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Swallowing Skepticism

A martini with an intriguing ingredient and mega slices of fish squash Dana's misconceptions.
Monday Oct 01, 2007.     By Dana Kavan
Centerstage Chicago Nightlife City Guide Arts

photo: Clifton Henri; pictured: Kathy Rhee serves up The Aloe martini
Drink of the week: The Aloe martini at Blu Coral.

The damage: $10.

Thousands of bars in Chicago, why this one? Considering how many sushi restaurants open each year, it's only a matter of time before they outnumber dusty taverns lit up by Old Style signs. And while any foodie appreciates having options, maki lovers can only make so many distinctions when selecting the location of their next feast. I tend to lump my sushi spots into four categories: BYOB, BYOB and dirt cheap, affordable but swanky enough to impress out-of-towners, and Toro Sushi, the restaurant I would save should all eateries face extinction. One sect of sushi spots I wasn't interested in sorting: overpriced suburban transplants. So when my friends reserved a table for six at Blu Coral, a Wicker Park stop for rolls that ring in at $13-plus whose original location is in Woodridge, I choked back my preconceptions and hoped for the best.

How it went down: My friends and I waited for our table at the bar, which had an electric-blue hue akin to a raver's glow stick and seats that put us in prime view of two side-by-side big screens playing colorful Japanese videos. Before even opening the drink menu, I found myself again tackling my assumptions. Lackluster drink lists, populated with fruity, ho-hum concoctions like pomegranate and lychee martinis, seem to find their way into every sushi joint, almost as if they receive a dose of predictability with their daily fresh fish shipments. But there on Blu's menu, I found The Aloe.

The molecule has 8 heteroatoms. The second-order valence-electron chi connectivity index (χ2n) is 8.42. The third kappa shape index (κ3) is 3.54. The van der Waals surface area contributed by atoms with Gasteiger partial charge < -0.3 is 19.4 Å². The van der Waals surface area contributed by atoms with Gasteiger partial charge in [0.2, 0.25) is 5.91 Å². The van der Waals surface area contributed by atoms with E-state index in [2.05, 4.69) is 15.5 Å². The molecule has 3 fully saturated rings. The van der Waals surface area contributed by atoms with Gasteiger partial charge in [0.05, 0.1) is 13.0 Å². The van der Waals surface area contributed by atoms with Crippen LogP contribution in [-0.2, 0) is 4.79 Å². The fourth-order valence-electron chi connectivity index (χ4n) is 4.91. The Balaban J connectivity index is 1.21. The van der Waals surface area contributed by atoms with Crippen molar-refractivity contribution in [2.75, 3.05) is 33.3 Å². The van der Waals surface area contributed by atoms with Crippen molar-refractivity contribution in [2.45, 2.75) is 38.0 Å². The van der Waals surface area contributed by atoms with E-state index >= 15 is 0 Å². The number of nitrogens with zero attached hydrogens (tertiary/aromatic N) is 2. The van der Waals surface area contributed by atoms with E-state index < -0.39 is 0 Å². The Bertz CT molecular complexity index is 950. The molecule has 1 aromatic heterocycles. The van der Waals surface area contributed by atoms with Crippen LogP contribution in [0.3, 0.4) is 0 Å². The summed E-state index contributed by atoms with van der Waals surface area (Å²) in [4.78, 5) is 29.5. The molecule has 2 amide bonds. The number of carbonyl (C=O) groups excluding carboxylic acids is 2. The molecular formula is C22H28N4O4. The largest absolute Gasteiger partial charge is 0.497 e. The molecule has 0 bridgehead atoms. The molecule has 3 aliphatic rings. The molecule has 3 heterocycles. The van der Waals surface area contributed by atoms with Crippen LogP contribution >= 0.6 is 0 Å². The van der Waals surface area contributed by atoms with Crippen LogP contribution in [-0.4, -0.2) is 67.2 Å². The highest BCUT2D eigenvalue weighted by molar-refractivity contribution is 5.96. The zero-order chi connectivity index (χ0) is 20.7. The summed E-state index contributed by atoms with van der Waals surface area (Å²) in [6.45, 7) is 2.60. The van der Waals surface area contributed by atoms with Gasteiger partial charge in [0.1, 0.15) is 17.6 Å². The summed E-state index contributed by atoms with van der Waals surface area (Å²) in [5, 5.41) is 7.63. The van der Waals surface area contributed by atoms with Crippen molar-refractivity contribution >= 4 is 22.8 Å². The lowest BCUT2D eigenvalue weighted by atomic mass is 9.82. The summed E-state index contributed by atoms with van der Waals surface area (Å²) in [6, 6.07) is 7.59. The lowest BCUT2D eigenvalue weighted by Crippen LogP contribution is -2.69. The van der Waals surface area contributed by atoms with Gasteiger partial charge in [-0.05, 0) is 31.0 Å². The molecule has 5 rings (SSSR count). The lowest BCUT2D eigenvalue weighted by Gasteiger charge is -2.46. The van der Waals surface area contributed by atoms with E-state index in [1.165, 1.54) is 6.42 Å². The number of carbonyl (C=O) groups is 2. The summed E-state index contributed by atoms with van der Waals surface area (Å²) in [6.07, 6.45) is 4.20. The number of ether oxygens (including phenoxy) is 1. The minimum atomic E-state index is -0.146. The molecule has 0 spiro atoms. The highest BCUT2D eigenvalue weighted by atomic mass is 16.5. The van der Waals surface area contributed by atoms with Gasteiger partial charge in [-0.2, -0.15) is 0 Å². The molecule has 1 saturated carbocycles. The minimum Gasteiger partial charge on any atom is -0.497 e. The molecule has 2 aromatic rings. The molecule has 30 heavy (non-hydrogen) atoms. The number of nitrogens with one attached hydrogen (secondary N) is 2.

While I was growing up, my mom kept an aloe plant in our dining room. We'd use the medicinal liquid in its leaves to cure the itch from bug bites or soothe sunburns, but it never dawned on me to use the cactus-like plant to create a refreshing libation. A combination of Imperia vodka, fresh lime juice and an aloe puree crafted by Blu Coral's chef, The Aloe squashed my skepticism with one sip. I expected it to taste like a cucumber martini, cucumber being the most-similar ingredient to aloe that I'd ever seen in a cocktail, but I was totally off. The tart but not too sweet mix tasted like a zippy grape soda, complete with a slightly effervescent finish.

Would I want to become a regular? Blu Coral leans toward the pricey side, but it doesn't feel like a rip-off. The spicy tuna roll packed in a slice of fish that, when unraveled, would've probably spanned the length of my pristine white plate, and the asparagus beef roll was a steal at eight bucks for six thick chunks of filet mignon wrapped around charred spears. And the atmosphere matches the price tag, with the dimly lit black- and red-accented room giving off an upscale, stylish vibe played up by a soundtrack of mellow beats. Still, I'm hoping I'll never run short of those Old Style pubs. Their ambience may not have all the bells and whistles, but I like a little dust and the price is right.

Dana Kavan scours the city for drink deals so good you'll offer to buy a round and creative libations that outshine your average on-the-rocks concoctions. Want to give Dana tips on where to rack up a bar tab? Share your finds before her next night out.


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